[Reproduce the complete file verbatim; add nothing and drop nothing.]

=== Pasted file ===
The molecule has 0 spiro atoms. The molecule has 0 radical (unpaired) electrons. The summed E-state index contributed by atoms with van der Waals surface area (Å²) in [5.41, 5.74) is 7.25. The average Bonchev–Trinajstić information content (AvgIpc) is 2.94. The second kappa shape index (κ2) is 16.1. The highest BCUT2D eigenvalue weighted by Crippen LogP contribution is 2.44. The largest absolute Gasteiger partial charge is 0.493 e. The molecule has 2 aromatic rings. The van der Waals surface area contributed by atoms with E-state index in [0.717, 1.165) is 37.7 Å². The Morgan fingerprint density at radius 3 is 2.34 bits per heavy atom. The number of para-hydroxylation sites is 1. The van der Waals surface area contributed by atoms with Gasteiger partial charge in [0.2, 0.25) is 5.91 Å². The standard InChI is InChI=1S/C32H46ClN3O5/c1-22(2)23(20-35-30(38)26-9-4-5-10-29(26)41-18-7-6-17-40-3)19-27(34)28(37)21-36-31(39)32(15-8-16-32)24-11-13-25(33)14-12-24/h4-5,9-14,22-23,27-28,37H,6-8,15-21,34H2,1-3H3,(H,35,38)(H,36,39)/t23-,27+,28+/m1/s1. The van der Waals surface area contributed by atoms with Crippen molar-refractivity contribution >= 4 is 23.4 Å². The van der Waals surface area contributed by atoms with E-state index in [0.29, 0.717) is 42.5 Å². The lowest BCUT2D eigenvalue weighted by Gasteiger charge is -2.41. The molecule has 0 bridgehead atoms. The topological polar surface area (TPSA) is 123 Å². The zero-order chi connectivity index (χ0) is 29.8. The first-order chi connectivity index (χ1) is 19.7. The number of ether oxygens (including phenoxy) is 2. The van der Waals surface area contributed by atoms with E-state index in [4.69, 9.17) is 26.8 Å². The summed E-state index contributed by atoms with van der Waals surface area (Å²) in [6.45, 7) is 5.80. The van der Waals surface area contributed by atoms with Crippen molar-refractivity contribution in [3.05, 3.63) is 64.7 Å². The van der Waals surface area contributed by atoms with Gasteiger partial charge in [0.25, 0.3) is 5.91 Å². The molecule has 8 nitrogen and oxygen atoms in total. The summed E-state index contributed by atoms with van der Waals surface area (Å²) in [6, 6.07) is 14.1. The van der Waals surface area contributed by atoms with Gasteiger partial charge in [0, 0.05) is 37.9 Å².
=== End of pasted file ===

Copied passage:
The molecule has 0 spiro atoms. The molecule has 0 radical (unpaired) electrons. The summed E-state index contributed by atoms with van der Waals surface area (Å²) in [5.41, 5.74) is 7.25. The average Bonchev–Trinajstić information content (AvgIpc) is 2.94. The second kappa shape index (κ2) is 16.1. The highest BCUT2D eigenvalue weighted by Crippen LogP contribution is 2.44. The largest absolute Gasteiger partial charge is 0.493 e. The molecule has 2 aromatic rings. The van der Waals surface area contributed by atoms with E-state index in [0.717, 1.165) is 37.7 Å². The Morgan fingerprint density at radius 3 is 2.34 bits per heavy atom. The number of para-hydroxylation sites is 1. The van der Waals surface area contributed by atoms with Gasteiger partial charge in [0.2, 0.25) is 5.91 Å². The standard InChI is InChI=1S/C32H46ClN3O5/c1-22(2)23(20-35-30(38)26-9-4-5-10-29(26)41-18-7-6-17-40-3)19-27(34)28(37)21-36-31(39)32(15-8-16-32)24-11-13-25(33)14-12-24/h4-5,9-14,22-23,27-28,37H,6-8,15-21,34H2,1-3H3,(H,35,38)(H,36,39)/t23-,27+,28+/m1/s1. The van der Waals surface area contributed by atoms with Crippen molar-refractivity contribution >= 4 is 23.4 Å². The van der Waals surface area contributed by atoms with E-state index in [0.29, 0.717) is 42.5 Å². The lowest BCUT2D eigenvalue weighted by Gasteiger charge is -2.41. The molecule has 0 bridgehead atoms. The topological polar surface area (TPSA) is 123 Å². The zero-order chi connectivity index (χ0) is 29.8. The first-order chi connectivity index (χ1) is 19.7. The number of ether oxygens (including phenoxy) is 2. The van der Waals surface area contributed by atoms with E-state index in [4.69, 9.17) is 26.8 Å². The summed E-state index contributed by atoms with van der Waals surface area (Å²) in [6.45, 7) is 5.80. The van der Waals surface area contributed by atoms with Crippen molar-refractivity contribution in [3.05, 3.63) is 64.7 Å². The van der Waals surface area contributed by atoms with Gasteiger partial charge in [0.25, 0.3) is 5.91 Å². The molecule has 8 nitrogen and oxygen atoms in total. The summed E-state index contributed by atoms with van der Waals surface area (Å²) in [6, 6.07) is 14.1. The van der Waals surface area contributed by atoms with Gasteiger partial charge in [0, 0.05) is 37.9 Å².